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Current Events / Comics PopWrapped | Current Events

San Diego Comic-Con: Volunteer Lawyers For The Arts

Roxanne Powell | PopWrapped Author

Roxanne Powell

Staff Writer
07/26/2016 8:31 am
PopWrapped | Current Events
San Diego Comic-Con: Volunteer Lawyers For The Arts | lawyers
Media Courtesy of Job Description 101

While sitting in a panel on how to start a comic book business, one fan stood up and told us about a company I had never heard of before: Volunteer Lawyers for the Arts. Apparently, they are based all across the United States (with some presence in Canada and Australia) and are made up of lawyers who will work completely free or for a discounted rate.

Their business? The arts. According to their website, their mission is to provide

" bono arts-related legal representation and education to low-income artists and nonprofit arts and cultural organizations. To do so, we offer legal counseling, educational programs, advocacy, and alternative dispute resolution. We believe that artists should understand certain legal and business matters to protect themselves and their creative endeavors."

But at the end of the day, the panelists said that kickstarter campaigns, which did not exist until fairly recently, are supper important.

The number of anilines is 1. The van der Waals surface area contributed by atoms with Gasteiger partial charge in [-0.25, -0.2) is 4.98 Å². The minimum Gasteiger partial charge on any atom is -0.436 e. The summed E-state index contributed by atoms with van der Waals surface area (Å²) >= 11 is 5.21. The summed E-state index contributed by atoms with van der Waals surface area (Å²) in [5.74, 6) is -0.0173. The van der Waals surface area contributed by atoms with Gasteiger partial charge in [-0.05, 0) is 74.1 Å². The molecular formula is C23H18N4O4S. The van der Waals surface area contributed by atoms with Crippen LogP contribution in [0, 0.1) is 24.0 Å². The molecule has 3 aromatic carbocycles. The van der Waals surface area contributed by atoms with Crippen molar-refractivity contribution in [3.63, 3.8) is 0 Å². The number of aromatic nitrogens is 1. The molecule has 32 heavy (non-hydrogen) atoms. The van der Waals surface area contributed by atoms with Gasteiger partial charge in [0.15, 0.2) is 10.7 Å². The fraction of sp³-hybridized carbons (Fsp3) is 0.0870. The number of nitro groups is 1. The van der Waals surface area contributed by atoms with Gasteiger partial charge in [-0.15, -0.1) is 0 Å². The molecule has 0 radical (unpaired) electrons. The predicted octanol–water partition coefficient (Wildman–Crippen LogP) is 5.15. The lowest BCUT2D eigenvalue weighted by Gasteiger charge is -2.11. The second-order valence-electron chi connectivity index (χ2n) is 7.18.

"If it's not your passion project, you're in the wrong business," said Dinesh Shamdasani, CEO and CCO of Valiant.

If you can show people you are passionate about what you are selling, they will be more open to hearing about it, and maybe even buy something!

According to Ross Richie, CEO and Founder of Boom! Studios, it is hard to get anyone interested in a shirt or partnering product unless your comic has a good fan base or platform. While merchandising is the most valuable part of any business, without a following and people who are genuinely interested in your product, you won't sell anything.

"Build it first," Richie said.

But is it worth it? Without a big company like Marvel to back you, will you burn out before you see payday?

On top of kickstarter, David Steinberger (CEO & co-founder at comiXology) recommends using your social media to your advantage. It all goes back to building your fan base. Get people excited about your product and you may just grab the attention of a bigger company, which can help you if you're just printing things out of your garage or at the local Kinkos.

So don't give up, PopArtists! There are plenty of avenues to explore, and plenty of ways to get noticed for what you love!

Just remember, if you don't love it, it won't sell.


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